The state’s health department said the deaths included three anchorage residents: a woman in her 70s, a male in her 60s and a man in her 80s.
Since the epidemic began in March, a total of 196 Alaska and one nonsident with COVID-19 has died. Alaska’s per capita death rate is one of the lowest in the country, but officials say the state’s vast geography and weak health care system are difficult to compare with other states.
About 60% of Alaskans who have died with coronovirus were anchorage residents.
State officials have said that after excessive cases were reported in Alaska through November and infection and hospitalization in the early part of December, state officials said.
However, the number of daily infections remains higher than reported through the spring, summer and early fall, and hospital capacity and staffing issues remain a concern, health officials say.
“We do not want to reduce the matter so that people feel a false sense of security,” state Department of Health epidemiologist Joe McLaughlin said during a public call on Wednesday. “We are still seeing lots and lots of cases every day.”
While health officials are part of a decline in cases of Anchorage’s December “hunker down” order, the state’s chief medical officer, Dr. Anne Zink said during a single call that people from outside the state’s largest city also helped.
“I think it’s important to understand that when we are looking at these statewide trends a part of what has happened in Anchorage, but we have seen many other communities – as well as many Alaskans – without emergency orders. – Choose to minimize your conversation, wear more masks, and talk differently, “she said.” It takes all of us. “
Officials said that in recent times, they have seen a decline in coronavirus in statewide testing.
Jayme Parker, who helps run the state’s public health laboratories, said she’s not sure if she struggles with COVID-19 fatigue – “You know, people are just tired of all the tests” – Or if it could be something else.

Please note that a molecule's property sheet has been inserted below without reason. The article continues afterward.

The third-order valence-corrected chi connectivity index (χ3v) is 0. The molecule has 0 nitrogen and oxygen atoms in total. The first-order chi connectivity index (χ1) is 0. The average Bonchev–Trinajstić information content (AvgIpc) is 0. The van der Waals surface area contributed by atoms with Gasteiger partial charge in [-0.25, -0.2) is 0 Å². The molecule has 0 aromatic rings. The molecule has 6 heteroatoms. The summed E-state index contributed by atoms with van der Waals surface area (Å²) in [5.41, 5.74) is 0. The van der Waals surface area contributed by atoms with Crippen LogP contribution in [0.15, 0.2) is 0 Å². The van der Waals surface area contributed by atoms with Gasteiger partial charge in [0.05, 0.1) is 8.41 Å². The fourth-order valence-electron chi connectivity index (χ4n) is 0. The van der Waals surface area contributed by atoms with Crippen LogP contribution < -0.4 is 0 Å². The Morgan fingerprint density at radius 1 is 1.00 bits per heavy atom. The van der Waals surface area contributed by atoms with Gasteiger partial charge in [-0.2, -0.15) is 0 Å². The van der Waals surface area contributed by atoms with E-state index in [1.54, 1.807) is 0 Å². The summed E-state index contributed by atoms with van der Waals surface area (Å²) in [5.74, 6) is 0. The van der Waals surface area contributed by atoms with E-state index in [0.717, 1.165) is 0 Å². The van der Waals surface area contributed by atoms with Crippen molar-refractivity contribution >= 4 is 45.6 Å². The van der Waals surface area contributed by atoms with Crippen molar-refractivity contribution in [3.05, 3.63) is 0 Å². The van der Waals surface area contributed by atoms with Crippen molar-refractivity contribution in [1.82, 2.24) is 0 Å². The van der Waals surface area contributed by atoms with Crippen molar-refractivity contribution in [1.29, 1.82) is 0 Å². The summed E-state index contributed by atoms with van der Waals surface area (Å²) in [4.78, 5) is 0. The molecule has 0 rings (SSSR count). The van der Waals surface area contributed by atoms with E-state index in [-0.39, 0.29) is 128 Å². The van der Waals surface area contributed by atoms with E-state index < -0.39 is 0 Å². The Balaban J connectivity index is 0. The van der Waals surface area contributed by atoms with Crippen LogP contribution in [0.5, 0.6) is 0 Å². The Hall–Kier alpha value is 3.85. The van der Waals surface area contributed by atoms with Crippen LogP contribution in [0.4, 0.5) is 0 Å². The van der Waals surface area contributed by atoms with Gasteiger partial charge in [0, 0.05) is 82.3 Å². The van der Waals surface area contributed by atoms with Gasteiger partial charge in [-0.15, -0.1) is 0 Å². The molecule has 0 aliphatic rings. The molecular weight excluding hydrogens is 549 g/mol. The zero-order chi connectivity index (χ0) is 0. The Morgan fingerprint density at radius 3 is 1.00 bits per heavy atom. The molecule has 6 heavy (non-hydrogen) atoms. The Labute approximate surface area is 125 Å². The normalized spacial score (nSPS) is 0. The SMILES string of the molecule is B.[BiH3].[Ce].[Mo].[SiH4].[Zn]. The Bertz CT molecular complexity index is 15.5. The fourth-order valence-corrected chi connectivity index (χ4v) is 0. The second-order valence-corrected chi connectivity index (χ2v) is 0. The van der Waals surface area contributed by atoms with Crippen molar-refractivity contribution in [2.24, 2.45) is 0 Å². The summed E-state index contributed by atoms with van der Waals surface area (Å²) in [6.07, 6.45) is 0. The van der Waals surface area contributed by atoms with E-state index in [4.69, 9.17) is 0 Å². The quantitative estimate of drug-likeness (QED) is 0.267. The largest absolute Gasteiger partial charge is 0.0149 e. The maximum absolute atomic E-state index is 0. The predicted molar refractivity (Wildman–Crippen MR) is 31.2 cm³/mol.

“It is difficult for me to say that not all providers are paying attention to whether all providers are reducing the number of samples that we are receiving in the laboratory,” she said.
The Department of Health continues to encourage Alaskans to be tested if they have any coronavirus symptoms.
As of Wednesday, there were 106 people with COVID-19 in hospitals in Alaska, with 15 on ventilators, and another five in hospital with suspected cases. Statewide, 56 intensive care unit beds were available until Wednesday.
As of Wednesday morning, the state’s vaccine webpage showed that 8,918 people had been vaccinated in the state so far. That tracker shows the number of vaccines administered slightly behind real-time.
Health officials continue to recommend basic disease prevention practices, including wearing masks, social disturbances and hand washing.
Of the 355 cases recorded Wednesday among Alaska residents, there were anchorage plus 33 in Eagle River, 118 in Chugiak and two in Girdwood; 40 in Palmer; 33 in Fairbanks; 25 in Vasila; 20 in Kodiak; 14 at Bethel; Nine in the North Pole; Eight in Tok; Seven in Soltana; Seven in Utakiyagwick; Four in Sitka; In three Unalaska; Two in homer; Two in Kenai; Two at the delta junction; One in Seward; One in Stirling; One in Cordova; One in Valdez; One in Big Lake; One in Juneau; One in Ketchikan; And one in Craig.
There were four resident cases in the Bethal census area, among fewer than 1,000 people who were not named to protect privacy; Three in the northern Kenai Peninsula Borough; Two in the Southeast Fairbanks Census Area; Two in the Northwest Arctic Borough; Two in Dillingham Census Area; One in the Valdez-Cordova census tract; One of the northern slope boroughs; One in the Aleutian West census tract; And one in the Cusilak census region.
There were also four cases among non-residents in Alaska, two in Juneau, one in Unnasca and one in an unknown area in the state.
While people may undergo an investigation more than once, each case reported by the state health department represents only one person.
It is unclear how many of those who tested positive for the virus were showing symptoms. The Centers for Disease Control and Prevention estimates about a third of people with COVID-19 are asymptomatic.
The statewide test positivity rate was 4.91% above the seven-day average as of Wednesday. Health experts say that anything over 5% may indicate inadequate testing and possible widespread community transmission. The state reached a peak of over 9% test positivity in mid-November.